In addition to new investment in its industry, Iraq was able to monitor the location and use of all existing dual-use process equipment. This provided Iraq the ability to rapidly reallocate key equipment for proscribed activities, if required by the Regime.

  • One effect of UN monitoring was to implement a national level control system for important dual-use process plants.

Iraq’s historical ability to implement simple solutions to weaponization challenges allowed Iraq to retain the capability to weaponize CW agent when the need arose. Because of the risk of discovery and consequences for ending UN sanctions, Iraq would have significantly jeopardized its chances of having sanctions lifted or no longer enforced if the UN or foreign entity had discovered that Iraq had undertaken any weaponization activities.

  • ISG has uncovered hardware at a few military depots, which suggests that Iraq may have prototyped experimental CW rounds. The available evidence is insufficient to determine the nature of the effort or the timeframe of activities.
  • Iraq could indigenously produce a range of conventional munitions, throughout the 1990s, many of which had previously been adapted for filling with CW agent. However, ISG has found ambiguous evidence of weaponization activities.

Saddam’s Leadership Defense Plan consisted of a tactical doctrine taught to all Iraqi officers and included the concept of a “red-line” or last line of defense. However, ISG has no information that the plan ever included a trigger for CW use.

  • Despite reported high-level discussions about the use of chemical weapons in the defense of Iraq, information acquired after OIF does not confirm the inclusion of CW in Iraq’s tactical planning for OIF. We believe these were mostly theoretical discussions and do not imply the existence of undiscovered CW munitions.

Discussions concerning WMD, particularly leading up to OIF, would have been highly compartmentalized within the Regime. ISG found no credible evidence that any field elements knew about plans for CW use during Operation Iraqi Freedom.

  • Uday—head of the Fedayeen Saddam—attempted to obtain chemical weapons for use during OIF, according to reporting, but ISG found no evidence that Iraq ever came into possession of any CW weapons.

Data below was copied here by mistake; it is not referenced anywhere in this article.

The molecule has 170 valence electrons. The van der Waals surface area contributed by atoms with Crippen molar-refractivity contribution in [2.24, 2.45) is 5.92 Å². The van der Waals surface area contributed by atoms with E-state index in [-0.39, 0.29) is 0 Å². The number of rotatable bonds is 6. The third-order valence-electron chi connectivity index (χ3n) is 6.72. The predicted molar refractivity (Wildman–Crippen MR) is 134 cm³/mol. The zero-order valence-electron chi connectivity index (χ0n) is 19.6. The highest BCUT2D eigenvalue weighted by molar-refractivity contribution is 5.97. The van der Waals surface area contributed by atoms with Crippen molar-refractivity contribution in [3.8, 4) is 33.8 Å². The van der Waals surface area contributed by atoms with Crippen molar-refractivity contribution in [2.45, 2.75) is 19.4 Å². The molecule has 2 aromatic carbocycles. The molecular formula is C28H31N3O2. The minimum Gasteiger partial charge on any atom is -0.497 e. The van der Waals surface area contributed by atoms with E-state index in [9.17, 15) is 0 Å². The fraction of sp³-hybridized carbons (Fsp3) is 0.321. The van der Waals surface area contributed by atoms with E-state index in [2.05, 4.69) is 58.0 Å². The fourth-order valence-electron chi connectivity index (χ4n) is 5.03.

ISG uncovered information that the Iraqi Intelligence Service (IIS) maintained throughout 1991 to 2003 a set of undeclared covert laboratories to research and test various chemicals and poisons, primarily for intelligence operations. The network of laboratories could have provided an ideal, compartmented platform from which to continue CW agent R&D or small-scale production efforts, but we have no indications this was planned. (See Annex A.)

  • ISG has no evidence that IIS Directorate of Criminology (M16) scientists were producing CW or BW agents in these laboratories. However, sources indicate that M16 was planning to produce several CW agents including sulfur mustard, nitrogen mustard, and Sarin.
  • Exploitations of IIS laboratories, safe houses, and disposal sites revealed no evidence of CW-related research or production, however many of these sites were either sanitized by the Regime or looted prior to OIF. Interviews with key IIS officials within and outside of M16 yielded very little information about the IIS’ activities in this area.
  • The existence, function, and purpose of the laboratories were never declared to the UN.
  • The IIS program included the use of human subjects for testing purposes.

ISG investigated a series of key pre-OIF indicators involving the possible movement and storage of chemical weapons, focusing on 11 major depots assessed to have possible links to CW. A review of documents, interviews, available reporting, and site exploitations revealed alternate, plausible explanations for activities noted prior to OIF which, at the time, were believed to be CW-related.

  • ISG investigated pre-OIF activities at Musayyib Ammunition Storage Depot—the storage site that was judged to have the strongest link to CW. An extensive investigation of the facility revealed that there was no CW activity, unlike previously assessed.